It has become as though banks are exempted from providing public toilets to the people they always call ‘dear customer’-mukiriya mwiza- in their publicity, the client to whom they give a loan at an interest rate of 18 per cent or higher.
What A Bank Can’t Do, A Bar Can Do
In front of the toilet challenges, Kigali Today Journalists joined hands for a reportage which can reveal that, banks and financial institutions contribute a lion share to the gap.
When you go to Muhanga district, one amongst three Satellite cities of the country (others being Bugesera and Rwamagana), banks and pharmacies will not give you restroom.
Their defence is partly: “ for us, we offer quick service to an extent that before you need to use a washroom we have served you and you have returned to your business.”
Leave alone that one may even have to queue at the bank, this answer is not convincing enough, because the need of a toilet is not something everyone would give timing.
Out of some seven banks in Muhanga, three have toilets. Other banks will send you to the neighbors if you need a restroom.
Their clients will be obliged to find the toilet where they pay a coin, commonly Rwf 100, but one would be lucky if the bank is adjacent to a bar. The later allows “free entrance” to the toilet.
Same challenge of toilets is reported in the intellectual city or probably, academic and religious city of Huye, if we are to go by the dominant activities in this secondary city.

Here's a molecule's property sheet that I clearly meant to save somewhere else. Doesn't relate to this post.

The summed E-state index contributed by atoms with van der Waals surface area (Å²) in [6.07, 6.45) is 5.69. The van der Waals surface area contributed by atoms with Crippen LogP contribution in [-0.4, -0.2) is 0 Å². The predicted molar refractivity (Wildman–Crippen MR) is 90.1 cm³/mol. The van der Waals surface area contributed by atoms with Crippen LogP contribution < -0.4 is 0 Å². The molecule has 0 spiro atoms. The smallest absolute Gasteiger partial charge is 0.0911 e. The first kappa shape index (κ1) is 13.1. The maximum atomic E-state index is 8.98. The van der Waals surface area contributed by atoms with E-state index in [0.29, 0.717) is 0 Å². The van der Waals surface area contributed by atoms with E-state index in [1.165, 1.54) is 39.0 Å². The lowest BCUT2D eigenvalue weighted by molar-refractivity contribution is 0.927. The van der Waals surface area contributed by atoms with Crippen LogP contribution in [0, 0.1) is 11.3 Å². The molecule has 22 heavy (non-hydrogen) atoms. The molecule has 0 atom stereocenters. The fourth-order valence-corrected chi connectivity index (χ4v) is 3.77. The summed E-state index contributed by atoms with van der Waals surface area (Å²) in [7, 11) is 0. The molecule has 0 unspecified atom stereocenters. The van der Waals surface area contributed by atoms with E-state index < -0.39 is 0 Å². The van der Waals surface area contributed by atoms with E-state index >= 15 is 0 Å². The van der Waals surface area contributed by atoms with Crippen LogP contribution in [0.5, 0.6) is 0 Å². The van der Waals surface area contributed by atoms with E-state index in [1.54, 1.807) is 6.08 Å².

Passengers on transit, traders and their clients, students and their teachers/lecturers and some people on field trips from several institutions and clerics are some of the people you expect in Huye.
The city is not any different. A mother who, a couple of months ago asked to have a restroom testified: “I was expectant when I went to the bank(…we kept the name confidential) for a financial service. In my situation, I could need the restroom frequently, but there was none,” she said.
“I could leave the queue to find a restroom at the next building after informing the security guard so that they don’t prevent me from entering, if ever I come back late.”
In Nyagatare district, Eastern Province, out of ten financial institutions, three may be able to satisfy the toilet needs for the clients.